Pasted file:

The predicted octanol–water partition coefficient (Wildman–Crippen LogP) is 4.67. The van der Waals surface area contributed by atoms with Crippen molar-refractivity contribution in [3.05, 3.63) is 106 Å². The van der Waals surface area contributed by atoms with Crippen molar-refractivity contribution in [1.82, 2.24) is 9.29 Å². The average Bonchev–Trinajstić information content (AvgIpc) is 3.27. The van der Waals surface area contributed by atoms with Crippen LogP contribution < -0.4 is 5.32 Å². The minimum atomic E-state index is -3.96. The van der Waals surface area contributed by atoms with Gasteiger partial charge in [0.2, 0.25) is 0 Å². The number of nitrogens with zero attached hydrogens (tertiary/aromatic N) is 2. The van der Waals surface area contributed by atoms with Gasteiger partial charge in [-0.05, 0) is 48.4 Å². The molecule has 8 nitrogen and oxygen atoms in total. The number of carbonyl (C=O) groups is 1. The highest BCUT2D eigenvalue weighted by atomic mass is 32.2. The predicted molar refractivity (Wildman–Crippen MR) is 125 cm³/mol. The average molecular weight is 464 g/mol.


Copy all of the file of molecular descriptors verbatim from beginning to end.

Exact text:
The predicted octanol–water partition coefficient (Wildman–Crippen LogP) is 4.67. The van der Waals surface area contributed by atoms with Crippen molar-refractivity contribution in [3.05, 3.63) is 106 Å². The van der Waals surface area contributed by atoms with Crippen molar-refractivity contribution in [1.82, 2.24) is 9.29 Å². The average Bonchev–Trinajstić information content (AvgIpc) is 3.27. The van der Waals surface area contributed by atoms with Crippen LogP contribution < -0.4 is 5.32 Å². The minimum atomic E-state index is -3.96. The van der Waals surface area contributed by atoms with Gasteiger partial charge in [0.2, 0.25) is 0 Å². The number of nitrogens with zero attached hydrogens (tertiary/aromatic N) is 2. The van der Waals surface area contributed by atoms with Gasteiger partial charge in [-0.05, 0) is 48.4 Å². The molecule has 8 nitrogen and oxygen atoms in total. The number of carbonyl (C=O) groups is 1. The highest BCUT2D eigenvalue weighted by atomic mass is 32.2. The predicted molar refractivity (Wildman–Crippen MR) is 125 cm³/mol. The average molecular weight is 464 g/mol.